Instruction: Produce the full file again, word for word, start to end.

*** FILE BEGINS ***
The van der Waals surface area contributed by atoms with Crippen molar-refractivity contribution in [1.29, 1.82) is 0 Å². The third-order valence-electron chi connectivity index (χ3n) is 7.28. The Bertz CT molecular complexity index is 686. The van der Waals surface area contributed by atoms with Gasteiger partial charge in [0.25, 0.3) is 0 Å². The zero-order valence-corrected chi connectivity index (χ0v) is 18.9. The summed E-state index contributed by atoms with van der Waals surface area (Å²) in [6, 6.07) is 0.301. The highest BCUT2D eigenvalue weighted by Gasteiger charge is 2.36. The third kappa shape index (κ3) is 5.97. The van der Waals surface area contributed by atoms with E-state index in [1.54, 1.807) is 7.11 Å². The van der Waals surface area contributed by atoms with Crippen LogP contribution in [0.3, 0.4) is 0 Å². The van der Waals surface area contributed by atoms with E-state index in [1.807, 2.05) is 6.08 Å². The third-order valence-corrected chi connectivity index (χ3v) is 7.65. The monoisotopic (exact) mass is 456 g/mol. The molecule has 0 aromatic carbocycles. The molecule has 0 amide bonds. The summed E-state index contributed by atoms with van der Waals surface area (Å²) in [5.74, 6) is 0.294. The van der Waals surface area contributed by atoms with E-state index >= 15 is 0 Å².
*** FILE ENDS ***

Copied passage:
The van der Waals surface area contributed by atoms with Crippen molar-refractivity contribution in [1.29, 1.82) is 0 Å². The third-order valence-electron chi connectivity index (χ3n) is 7.28. The Bertz CT molecular complexity index is 686. The van der Waals surface area contributed by atoms with Gasteiger partial charge in [0.25, 0.3) is 0 Å². The zero-order valence-corrected chi connectivity index (χ0v) is 18.9. The summed E-state index contributed by atoms with van der Waals surface area (Å²) in [6, 6.07) is 0.301. The highest BCUT2D eigenvalue weighted by Gasteiger charge is 2.36. The third kappa shape index (κ3) is 5.97. The van der Waals surface area contributed by atoms with E-state index in [1.54, 1.807) is 7.11 Å². The van der Waals surface area contributed by atoms with Crippen LogP contribution in [0.3, 0.4) is 0 Å². The van der Waals surface area contributed by atoms with E-state index in [1.807, 2.05) is 6.08 Å². The third-order valence-corrected chi connectivity index (χ3v) is 7.65. The monoisotopic (exact) mass is 456 g/mol. The molecule has 0 aromatic carbocycles. The molecule has 0 amide bonds. The summed E-state index contributed by atoms with van der Waals surface area (Å²) in [5.74, 6) is 0.294. The van der Waals surface area contributed by atoms with E-state index >= 15 is 0 Å².